Reuniting Fans with Live Experiences

Fans are coming back to the stands. Say it with us. FANS ARE COMING BACK TO THE STANDS! We couldn’t be more excited. Not to say that we’re ungrateful for all the games that have happened over the last year and a half - but we’re ready to move from “surviving” to “thriving” again. Bring on the fans, bring on the banter and bring on the noise!

But also bring on a solid “come back plan”

We’re excited, yes. But the arrival of fans back in the stands comes with a unique set of challenges. We recently hosted a webinar to hear from our partners “down under” about the challenges they faced as they started welcoming fans back to the stands. If you missed the webinar - don’t fret - we list the key takeaways below. If you’re feeling curious, you can watch the recording of the webinar here.


Plan, Organize & Build Processes for Return: The process of resetting your workflow takes time - ensure you have adequate support and time budgeted for this.

Acknowledge Change when Re-engaging your Fans: Digital Activations have had a large impact on the fan experience. Make sure you’re bridging remote fans’ experiences accordingly, and lean into a more data-driven approach. Finally plan your communication strategies as fans re-enter your venue - perhaps bridging digital with physical.

Product Fit: Covid has changed the landscape, so now is a great time to revisit your product mix & promotion strategy.

Empathy Goes a Long Way: Fan rituals have been hard hit. Ensure you’re reaching out to your fans to understand their pain points, and to show that you’re listening. Fans will appreciate it, and you’ll provide better services.

Embrace Resilience: Uncertainty continues to be the name of the game, but being prepared for it makes a big difference. “Own your moments” and be ready to pivot by creating flexible strategies and teams.

Additional Logistics: From contact tracing to ongoing support, don’t underestimate the manpower you will need.

Reward Loyalty: The fans that stuck by you deserve some love, make sure you’re acknowledging the fans that have stuck by you throughout this difficult year.

Key Learnings

Plan, Organize and Build Processes for Return.

The first lockdown was a shock to everyone, where teams transitioned to virtual almost overnight. It’s been a rollercoaster since , with uncertainty becoming the new normal. Everyone - your staff, your athletes, and likely yourself - have worked hard to find new ways to be productive. Now, the landscape is saying “go back to normal.”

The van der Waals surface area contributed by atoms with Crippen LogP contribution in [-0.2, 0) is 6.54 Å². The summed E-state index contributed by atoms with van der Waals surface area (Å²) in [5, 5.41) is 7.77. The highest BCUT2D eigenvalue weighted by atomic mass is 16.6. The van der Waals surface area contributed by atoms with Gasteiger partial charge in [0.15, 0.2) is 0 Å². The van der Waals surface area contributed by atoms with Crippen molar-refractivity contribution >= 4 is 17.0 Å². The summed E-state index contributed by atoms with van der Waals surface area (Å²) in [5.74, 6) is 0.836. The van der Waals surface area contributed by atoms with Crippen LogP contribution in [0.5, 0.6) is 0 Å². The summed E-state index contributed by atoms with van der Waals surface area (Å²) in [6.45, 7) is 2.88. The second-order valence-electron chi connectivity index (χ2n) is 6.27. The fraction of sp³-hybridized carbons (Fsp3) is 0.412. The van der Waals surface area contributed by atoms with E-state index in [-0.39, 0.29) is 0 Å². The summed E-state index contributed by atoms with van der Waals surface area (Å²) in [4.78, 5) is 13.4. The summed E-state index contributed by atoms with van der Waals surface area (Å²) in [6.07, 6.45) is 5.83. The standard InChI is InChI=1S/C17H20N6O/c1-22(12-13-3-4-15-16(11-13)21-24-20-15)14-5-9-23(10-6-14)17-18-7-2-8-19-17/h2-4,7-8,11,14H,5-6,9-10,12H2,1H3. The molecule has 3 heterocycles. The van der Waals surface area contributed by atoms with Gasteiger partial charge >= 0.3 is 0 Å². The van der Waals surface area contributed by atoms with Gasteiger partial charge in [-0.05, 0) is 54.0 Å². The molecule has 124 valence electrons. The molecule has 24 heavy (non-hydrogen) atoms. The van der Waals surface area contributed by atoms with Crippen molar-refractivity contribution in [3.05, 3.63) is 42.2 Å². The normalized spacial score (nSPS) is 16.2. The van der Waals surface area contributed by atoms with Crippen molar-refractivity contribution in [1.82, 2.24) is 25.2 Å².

It’s undeniably exhausting.

As excited as we are to have everyone back to their regular roles on game day, the process of resetting our workflows takes time. Ensure you have adequate support and time budgeted for this, so your organization is strong enough to capitalize on the opportunities that will start to come your way.

For example, the Sydney Swans had an internal plan of “Survive, Reset and Thrive” for 2020 and 2021. We see the light at the end of the tunnel, but teams are still very much in a state of “reset” and will take more time before “thriving”. Build processes for return.

Acknowledge Change when Re-engaging your Fans

We say “re-engage” because we’re entering a new landscape when it comes to fan engagement. The last year and a half has led to the following changes:

  • Doors are open to a more digital fanbase
  • In-person events now require an educated fanbase & flexible rollouts.

i. Digital Activations and their Impact:

You’ve likely opened your doors to international or remote fans over the last year by creating more opportunities for digital engagement. The last thing you want to do is slam the door shut. As a result of the fan-experience being forced online, remote fans were treated to a great fan experience. It also created an opportunity to increase addressable audiences through digital campaign roll-outs. As we welcome more live events, it will be important not to overlook the importance of a digital outlet for fans. Whether your fans are back in the stands or at home, bridge the divide by offering “live digital campaigns” while uncovering fan intent.

ii. Education and Roll-Out

We say “live events are back,” but we all know it’s not as simple as that. While venues are gradually opening up to full capacity, health and safety protocols add another layer of management, preparation and education for the fans entering the stands. Clear rules and restrictions are just one piece of the puzzle - the other is “influencing fan behaviour”. Digital campaigns are a manageable way to do this. The Sydney Swans showcase a great example of this: